Do you ask your lawyer to check over template agreements that you have prepared yourself or obtained online for free or a fee? Unless you’re experienced, you should. They may not provide the legal protection you think they do.
Such agreements are often riddled with errors or require customisation, even though you were not told upfront. The gaps and holes leave room for others to enter and take the treasures in your intellectual property castle.
A non-disclosure agreement (“NDA“) is often the culprit in these do-it-yourself contract cases.
The NDA can contain errors or overlook very important factors that leave the client’s valued confidential information at risk of exposure. Some NDAs are based on foreign law, like the law of the U.S. and inexperienced parties fail to see how this can be fatal to the intended legal effect of the agreement.
Below are 8 common and significant errors in imperfect NDAs. Use the list to check how well your existing NDA template stacks up.
- Applies only one law. In Australia two areas of law can be used to strengthen an NDA, contract law and equity law. In fact confidential information law derives from equity law. Few NDAs are designed to benefit from this fact. Secrecy obligations can be imposed under contact law and as an undertaking under equity law.
- Aims to bind un-named parties. In law a failure to state important details such company names in full and A.B.N. details can be fatal. Mr Danny Jones is different from Danny Jones Pty Ltd and may be different from Dan Jones Jr.
- Unenforceable or questionable period of restraint. In Australia, it is prudent to stipulate a limited duration during which the confidential information must be kept confidential. In some cases it may be years or decades, but there should be a limit. The effect of the failure to include a duration is that the whole agreement could be put in doubt before litigation, as well as being questioned or struck down in court.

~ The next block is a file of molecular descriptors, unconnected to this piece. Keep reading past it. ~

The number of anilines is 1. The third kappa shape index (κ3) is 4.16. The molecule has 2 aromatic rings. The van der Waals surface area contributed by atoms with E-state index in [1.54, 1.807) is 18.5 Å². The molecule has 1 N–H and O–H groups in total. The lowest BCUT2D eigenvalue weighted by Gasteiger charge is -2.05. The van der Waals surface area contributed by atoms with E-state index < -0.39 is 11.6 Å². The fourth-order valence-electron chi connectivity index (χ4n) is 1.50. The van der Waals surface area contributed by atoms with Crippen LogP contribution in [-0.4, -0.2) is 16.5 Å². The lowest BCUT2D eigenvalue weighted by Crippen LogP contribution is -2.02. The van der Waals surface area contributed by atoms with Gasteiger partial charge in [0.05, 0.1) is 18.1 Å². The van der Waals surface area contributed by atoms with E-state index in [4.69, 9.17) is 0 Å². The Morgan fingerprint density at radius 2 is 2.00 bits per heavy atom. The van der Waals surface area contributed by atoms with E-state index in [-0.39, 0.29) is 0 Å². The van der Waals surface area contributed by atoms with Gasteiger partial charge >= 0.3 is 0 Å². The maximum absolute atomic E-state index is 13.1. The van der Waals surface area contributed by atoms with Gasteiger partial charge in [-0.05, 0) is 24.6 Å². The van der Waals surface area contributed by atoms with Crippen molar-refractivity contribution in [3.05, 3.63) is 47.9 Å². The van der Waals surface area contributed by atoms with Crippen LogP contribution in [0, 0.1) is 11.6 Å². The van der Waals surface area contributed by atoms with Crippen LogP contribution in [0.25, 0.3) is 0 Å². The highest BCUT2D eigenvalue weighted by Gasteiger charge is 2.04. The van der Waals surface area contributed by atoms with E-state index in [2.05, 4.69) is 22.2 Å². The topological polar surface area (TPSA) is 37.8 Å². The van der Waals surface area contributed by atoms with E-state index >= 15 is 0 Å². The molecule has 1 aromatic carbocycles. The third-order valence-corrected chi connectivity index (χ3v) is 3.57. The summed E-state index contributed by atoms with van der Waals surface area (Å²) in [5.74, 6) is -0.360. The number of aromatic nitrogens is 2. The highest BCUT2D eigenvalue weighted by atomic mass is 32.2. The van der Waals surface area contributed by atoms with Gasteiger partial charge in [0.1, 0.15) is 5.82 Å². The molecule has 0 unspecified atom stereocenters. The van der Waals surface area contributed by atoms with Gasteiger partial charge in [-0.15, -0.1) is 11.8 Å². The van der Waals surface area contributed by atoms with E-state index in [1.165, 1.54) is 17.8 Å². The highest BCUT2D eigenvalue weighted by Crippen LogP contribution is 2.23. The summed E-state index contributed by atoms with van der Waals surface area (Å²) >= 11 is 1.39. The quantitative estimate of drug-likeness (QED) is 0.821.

- No governing law. Some template NDAs fail to specify the jurisdiction to apply for interpretation and adjudication of any dispute. Others specify a jurisdiction which is impractical, eg NSW when all parties reside in Queensland. The NDA should stipulate the governing law, ie which jurisdiction’s law is to apply, eg Queensland.
- Fails to provide some definition of the confidential information. The term confidential information may in some cases relate to a vast amount and various types of data, whether physical or non-physical. A client’s focus is on stopping others disclosing confidential information. Overlooked often is the need to define, or even know, what precisely is that data they are talking about. The absence of a definition means that in the legal arena the NDA may secure nothing.
- Applies to only one entity, not individuals. The format of a template NDA often applies to only one person or entity on each side. Clients often need to legally bind both the company receiving party as well as the individual of that party (eg its CEO or relevant manager).
- Imposes impractical obligations. Clients need to check they are not unwittingly imposing obligations on themselves which in the circumstances are onerous, impractical or unlikely to be complied with, eg obtaining written NDAs from all their company officers, staff and contractors. Complexity is added if such provisions are also written in hard to understand language.
- Maintains false hope. Protection of confidential information is more effective and economical in the long term if there is more done than just signing an NDA. Protection is stronger if in addition there is proper document control mechanisms, document naming procedures, document management generally and a structured negotiation process for disclosure of information so that contract and equity law is applied as needs require. It’s this combination that provides real protection in the event of a catastrophic leak or unauthorised use of information.
In a short list it is not possible to cover the broad range of considerations which a good NDA requires.
Call us for a quote for an error-free NDA tailored for you. We’ll supply:
- A draft NDA customised for your situation
- An advice letter explaining how to use the NDA
- A user-friendly guide with practical tips on how to protect confidential information.
Contact us with any questions or requests.